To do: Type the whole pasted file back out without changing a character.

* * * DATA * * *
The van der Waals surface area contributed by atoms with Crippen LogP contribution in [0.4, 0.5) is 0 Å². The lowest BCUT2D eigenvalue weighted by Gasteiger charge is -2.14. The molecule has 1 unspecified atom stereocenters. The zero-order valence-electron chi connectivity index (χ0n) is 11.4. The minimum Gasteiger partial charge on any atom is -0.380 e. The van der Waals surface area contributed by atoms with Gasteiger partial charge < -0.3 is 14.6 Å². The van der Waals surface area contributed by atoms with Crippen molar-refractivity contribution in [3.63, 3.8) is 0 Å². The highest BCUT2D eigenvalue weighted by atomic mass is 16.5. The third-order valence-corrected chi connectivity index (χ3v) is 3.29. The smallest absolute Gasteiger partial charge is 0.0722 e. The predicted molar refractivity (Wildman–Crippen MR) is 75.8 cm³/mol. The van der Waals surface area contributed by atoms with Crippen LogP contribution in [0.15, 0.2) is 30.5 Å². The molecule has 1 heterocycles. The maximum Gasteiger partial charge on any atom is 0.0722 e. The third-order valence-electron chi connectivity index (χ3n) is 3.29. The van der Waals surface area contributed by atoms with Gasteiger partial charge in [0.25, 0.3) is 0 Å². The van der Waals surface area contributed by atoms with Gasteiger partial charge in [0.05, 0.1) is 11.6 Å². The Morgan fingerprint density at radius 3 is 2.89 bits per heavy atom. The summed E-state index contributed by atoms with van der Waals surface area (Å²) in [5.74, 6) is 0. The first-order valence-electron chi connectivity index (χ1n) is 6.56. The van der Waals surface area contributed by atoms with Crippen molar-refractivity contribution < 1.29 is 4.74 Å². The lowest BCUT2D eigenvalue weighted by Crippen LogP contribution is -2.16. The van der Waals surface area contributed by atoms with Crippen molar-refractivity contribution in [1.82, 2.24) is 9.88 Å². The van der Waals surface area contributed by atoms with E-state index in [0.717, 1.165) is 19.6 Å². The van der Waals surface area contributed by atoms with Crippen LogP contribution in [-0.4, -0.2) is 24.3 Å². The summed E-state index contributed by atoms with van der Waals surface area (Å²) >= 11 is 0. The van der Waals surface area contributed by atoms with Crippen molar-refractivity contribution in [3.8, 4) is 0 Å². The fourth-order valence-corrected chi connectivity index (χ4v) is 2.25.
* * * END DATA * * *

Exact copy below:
The van der Waals surface area contributed by atoms with Crippen LogP contribution in [0.4, 0.5) is 0 Å². The lowest BCUT2D eigenvalue weighted by Gasteiger charge is -2.14. The molecule has 1 unspecified atom stereocenters. The zero-order valence-electron chi connectivity index (χ0n) is 11.4. The minimum Gasteiger partial charge on any atom is -0.380 e. The van der Waals surface area contributed by atoms with Gasteiger partial charge < -0.3 is 14.6 Å². The van der Waals surface area contributed by atoms with Crippen molar-refractivity contribution in [3.63, 3.8) is 0 Å². The highest BCUT2D eigenvalue weighted by atomic mass is 16.5. The third-order valence-corrected chi connectivity index (χ3v) is 3.29. The smallest absolute Gasteiger partial charge is 0.0722 e. The predicted molar refractivity (Wildman–Crippen MR) is 75.8 cm³/mol. The van der Waals surface area contributed by atoms with Crippen LogP contribution in [0.15, 0.2) is 30.5 Å². The molecule has 1 heterocycles. The maximum Gasteiger partial charge on any atom is 0.0722 e. The third-order valence-electron chi connectivity index (χ3n) is 3.29. The van der Waals surface area contributed by atoms with Gasteiger partial charge in [0.25, 0.3) is 0 Å². The van der Waals surface area contributed by atoms with Gasteiger partial charge in [0.05, 0.1) is 11.6 Å². The Morgan fingerprint density at radius 3 is 2.89 bits per heavy atom. The summed E-state index contributed by atoms with van der Waals surface area (Å²) in [5.74, 6) is 0. The first-order valence-electron chi connectivity index (χ1n) is 6.56. The van der Waals surface area contributed by atoms with Crippen molar-refractivity contribution < 1.29 is 4.74 Å². The lowest BCUT2D eigenvalue weighted by Crippen LogP contribution is -2.16. The van der Waals surface area contributed by atoms with Crippen molar-refractivity contribution in [1.82, 2.24) is 9.88 Å². The van der Waals surface area contributed by atoms with E-state index in [0.717, 1.165) is 19.6 Å². The van der Waals surface area contributed by atoms with Crippen LogP contribution in [-0.4, -0.2) is 24.3 Å². The summed E-state index contributed by atoms with van der Waals surface area (Å²) >= 11 is 0. The van der Waals surface area contributed by atoms with Crippen molar-refractivity contribution in [3.8, 4) is 0 Å². The fourth-order valence-corrected chi connectivity index (χ4v) is 2.25.